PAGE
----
As promised here is the book review:
The No Asshole Rule: Building a Civilized Workplace and Surviving One That Isn’t
By Robert I. Sutton PhD.
Published by Warner Business Books
This insightful book written by Robert Sutton, Professor of Management, Science and Engineering in the Stanford Engineering School, addresses the critical issue of those people in the workplace that are often referred to as jerks, bullies, weasels, tormentors, tyrants and unconstrained egomaniacs. Suttons feels that asshole (a term cops are very familiar with) best captures the essence of these people.
In the introduction Sutton states:
“I wrote this book because most of us, unfortunately, have to deal with assholes in our workplace at one time or another. The No Asshole Rule shows how these destructive characters damage their fellow human beings and undermine organizational performance. This little book also shows how to keep these jerks out of your workplace, how to reform those you are stuck with, how to expel those who can’t or won’t change their ways, and how to best limit the destruction that these demeaning creeps cause.”
In Chapter 1 What Assholes Do and Why You know So Many Sutton distinguishes between those just having a bad day (“temporary assholes”) and the persistent nasty, destructive jerks in the workplace (“certified assholes”). In this chapter he provides two tests for detecting assholes:
1. Identify people who persistently leave others feeling demeaned and de-energized;
2. Look to see if their victims usually have less power and social standing than their tormentors.
Sutton also identifies what he calls the ‘Dirty Dozen’: Common Everyday Actions That Assholes Use. Sutton cites research to show that this type of person is not restricted to just one type of business or profession. We all have them.
Chapter 2 The Damage Done: Why Every Workplace Needs the Rule, examines the impact to people and productivity in the workplace causes by the bullying behavior of assholes. Based on research from a number of sources and experience Sutton has created a formula for Total Cost of Assholes (TCA). He provides a list of factors to consider when calculating the Total Cost of Assholes to your organization. These costs are a result of lost productivity, sick time, staff turn over and other factors.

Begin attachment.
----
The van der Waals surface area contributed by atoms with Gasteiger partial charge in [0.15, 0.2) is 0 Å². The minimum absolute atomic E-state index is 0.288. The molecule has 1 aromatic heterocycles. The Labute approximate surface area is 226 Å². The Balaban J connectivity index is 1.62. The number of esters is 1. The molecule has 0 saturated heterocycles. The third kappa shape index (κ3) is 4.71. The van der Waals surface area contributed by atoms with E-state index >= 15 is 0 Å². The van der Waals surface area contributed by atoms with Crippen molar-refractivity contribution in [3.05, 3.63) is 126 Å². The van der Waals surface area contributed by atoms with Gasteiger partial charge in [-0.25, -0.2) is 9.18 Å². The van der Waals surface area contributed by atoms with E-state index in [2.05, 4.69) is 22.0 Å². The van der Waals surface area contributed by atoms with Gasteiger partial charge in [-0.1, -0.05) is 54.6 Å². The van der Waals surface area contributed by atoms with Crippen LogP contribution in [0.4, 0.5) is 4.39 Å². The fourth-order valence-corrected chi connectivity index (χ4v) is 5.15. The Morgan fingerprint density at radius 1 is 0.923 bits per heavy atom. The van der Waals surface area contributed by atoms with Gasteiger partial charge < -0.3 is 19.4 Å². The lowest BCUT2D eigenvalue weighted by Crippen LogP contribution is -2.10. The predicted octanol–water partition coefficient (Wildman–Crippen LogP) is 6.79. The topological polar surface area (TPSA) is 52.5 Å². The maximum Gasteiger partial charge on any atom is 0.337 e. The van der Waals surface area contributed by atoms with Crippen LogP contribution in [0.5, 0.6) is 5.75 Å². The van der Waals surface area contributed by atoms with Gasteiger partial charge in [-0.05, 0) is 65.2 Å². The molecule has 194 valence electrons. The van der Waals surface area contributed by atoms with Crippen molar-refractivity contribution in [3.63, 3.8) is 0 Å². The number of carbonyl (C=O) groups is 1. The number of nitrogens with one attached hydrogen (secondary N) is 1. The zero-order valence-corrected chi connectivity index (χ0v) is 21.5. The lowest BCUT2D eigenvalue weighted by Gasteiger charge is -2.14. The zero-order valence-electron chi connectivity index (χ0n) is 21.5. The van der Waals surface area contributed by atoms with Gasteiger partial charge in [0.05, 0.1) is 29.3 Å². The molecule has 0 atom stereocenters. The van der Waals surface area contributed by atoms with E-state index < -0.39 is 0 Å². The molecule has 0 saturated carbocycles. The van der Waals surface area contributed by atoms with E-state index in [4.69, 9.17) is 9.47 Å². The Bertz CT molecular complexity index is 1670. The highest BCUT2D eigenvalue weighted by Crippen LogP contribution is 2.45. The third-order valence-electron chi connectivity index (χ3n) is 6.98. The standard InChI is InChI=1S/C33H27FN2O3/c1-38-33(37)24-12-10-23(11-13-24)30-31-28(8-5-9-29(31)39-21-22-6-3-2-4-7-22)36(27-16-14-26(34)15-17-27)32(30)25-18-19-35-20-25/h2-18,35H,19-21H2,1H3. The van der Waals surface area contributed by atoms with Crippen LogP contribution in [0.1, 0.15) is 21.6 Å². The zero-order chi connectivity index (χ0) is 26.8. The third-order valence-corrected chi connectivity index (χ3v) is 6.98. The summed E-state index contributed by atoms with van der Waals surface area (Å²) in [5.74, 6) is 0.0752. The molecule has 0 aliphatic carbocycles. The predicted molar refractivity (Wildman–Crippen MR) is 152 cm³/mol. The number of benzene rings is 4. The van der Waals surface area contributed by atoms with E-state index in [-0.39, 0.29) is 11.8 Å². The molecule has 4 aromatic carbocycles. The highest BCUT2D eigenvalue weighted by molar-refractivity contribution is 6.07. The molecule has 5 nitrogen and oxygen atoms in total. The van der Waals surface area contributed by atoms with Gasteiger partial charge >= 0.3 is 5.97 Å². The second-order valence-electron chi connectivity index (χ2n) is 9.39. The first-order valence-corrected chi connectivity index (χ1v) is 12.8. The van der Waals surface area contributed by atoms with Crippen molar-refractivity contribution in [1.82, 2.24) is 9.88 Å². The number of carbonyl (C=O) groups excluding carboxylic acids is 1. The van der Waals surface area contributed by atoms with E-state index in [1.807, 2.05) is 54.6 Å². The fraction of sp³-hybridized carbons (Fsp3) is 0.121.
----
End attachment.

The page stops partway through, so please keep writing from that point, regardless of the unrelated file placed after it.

Chapter 3 Implement the Rule, Enforce It and Keep It Alive, looks at strategies for implementing the No Asshole Rule. In this chapter he provides some tips and insights including the fact there may be some value to having a token asshole to remind people how not to behave and the unpleasant consequences for breaking the rule. He also cautions “Be Slow to Brand people.” This chapter also addresses the ‘Top Ten Steps For Enforcing The Rule’.
Chapter 4 How to Stop Your “Inner jerk” from Getting Out is a chance for critical self-reflection. This chapter is about keeping your “inner jerk” from rearing its ugly head. Sutton states “If you are an asshole all the time, you need therapy, Prozac, anger management classes, transcendental meditation, more exercise, or all of the above.” The chapter however is targeted at the rest of us who can turn caustic and cruel under certain conditions. He provides tips on “How to Avoid Asshole Poisoning“ in the workplace. He also identifies that to avoid acting like or becoming a known asshole, know thyself and Admitting You’re an Asshole is The First Step.
Chapter 5 – When Assholes Reign: Tips for Surviving Nasty people and Workplaces. In this chapter Sutton offers strategies for dealing with customers, peers, bosses and workplaces where the “pro asshole rule” rather than the “no asshole rule” prevails.
Chapter 6: The Virtues of Assholes – Sutton writes “But I’ve become convinced that it’s naïve to assume that assholes always do more harm than good. So this chapter is devoted to the upside of assholes.” Sutton adds a caution “Beware, however, that these ideas are volatile and dangerous: they provide the ammunition that deluded and destructive jerks can use to justify, and even glorify, their penchant for demeaning others.”
Two of the key sub plots of this chapter are:
- Do You Want to Be an Effective Asshole: 5 key Lessons
- Why Assholes Fool Themselves: are you Suffering From Delusions of Effectiveness?
Chapter 7: The No Asshole Rule as a Way of Life. Sutton starts this chapter with a funny story about the first time he head about a book on asshole. He goes on to expand on seven key lessons from the book:
1. A few demeaning creeps can overwhelm the warm feelings generated by hoards of civilized people.
2. Talking about the rule is nice, but following up on it is what really matters.
3. The rule lives- or dies- in the little moments.
4. Should you keep a few assholes around?
5. Enforcing the no assholes rule isn’t just management’s job.
6. Embarrassment and pride are powerful motivators.
7. Assholes are us.
This book has been on my must read list for some time. There are assholes in every field including law enforcement. Sometimes we work for them, sometimes they work for us, sometimes we work with them, and (most importantly to recognize from a training standpoint) sometimes we are the assholes. All of these scenarios are less desirable situations for our officers, our families and our own health and well being. This book provides strategies for dealing with all these scenarios.